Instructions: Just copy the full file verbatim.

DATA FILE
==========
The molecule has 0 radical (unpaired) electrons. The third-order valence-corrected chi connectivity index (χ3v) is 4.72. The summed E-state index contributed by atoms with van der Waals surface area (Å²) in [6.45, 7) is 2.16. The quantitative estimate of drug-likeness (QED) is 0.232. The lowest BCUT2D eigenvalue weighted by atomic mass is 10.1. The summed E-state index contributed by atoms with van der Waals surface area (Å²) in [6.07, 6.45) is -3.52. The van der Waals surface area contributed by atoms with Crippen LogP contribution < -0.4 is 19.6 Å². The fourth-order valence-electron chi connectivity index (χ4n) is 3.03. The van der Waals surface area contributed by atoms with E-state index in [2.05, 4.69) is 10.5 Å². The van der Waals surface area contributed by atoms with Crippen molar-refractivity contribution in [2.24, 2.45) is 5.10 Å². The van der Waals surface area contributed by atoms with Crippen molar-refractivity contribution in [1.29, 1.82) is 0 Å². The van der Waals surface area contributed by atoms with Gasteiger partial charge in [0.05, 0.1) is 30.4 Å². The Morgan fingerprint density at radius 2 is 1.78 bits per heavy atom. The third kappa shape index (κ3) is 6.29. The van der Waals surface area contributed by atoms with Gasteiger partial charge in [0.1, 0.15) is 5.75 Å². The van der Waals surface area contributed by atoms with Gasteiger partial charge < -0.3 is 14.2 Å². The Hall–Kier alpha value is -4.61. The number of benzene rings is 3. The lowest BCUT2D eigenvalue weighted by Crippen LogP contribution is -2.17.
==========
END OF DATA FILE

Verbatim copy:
The molecule has 0 radical (unpaired) electrons. The third-order valence-corrected chi connectivity index (χ3v) is 4.72. The summed E-state index contributed by atoms with van der Waals surface area (Å²) in [6.45, 7) is 2.16. The quantitative estimate of drug-likeness (QED) is 0.232. The lowest BCUT2D eigenvalue weighted by atomic mass is 10.1. The summed E-state index contributed by atoms with van der Waals surface area (Å²) in [6.07, 6.45) is -3.52. The van der Waals surface area contributed by atoms with Crippen LogP contribution < -0.4 is 19.6 Å². The fourth-order valence-electron chi connectivity index (χ4n) is 3.03. The van der Waals surface area contributed by atoms with E-state index in [2.05, 4.69) is 10.5 Å². The van der Waals surface area contributed by atoms with Crippen molar-refractivity contribution in [2.24, 2.45) is 5.10 Å². The van der Waals surface area contributed by atoms with Crippen molar-refractivity contribution in [1.29, 1.82) is 0 Å². The van der Waals surface area contributed by atoms with Gasteiger partial charge in [0.05, 0.1) is 30.4 Å². The Morgan fingerprint density at radius 2 is 1.78 bits per heavy atom. The third kappa shape index (κ3) is 6.29. The van der Waals surface area contributed by atoms with Gasteiger partial charge in [0.1, 0.15) is 5.75 Å². The van der Waals surface area contributed by atoms with Gasteiger partial charge < -0.3 is 14.2 Å². The Hall–Kier alpha value is -4.61. The number of benzene rings is 3. The lowest BCUT2D eigenvalue weighted by Crippen LogP contribution is -2.17.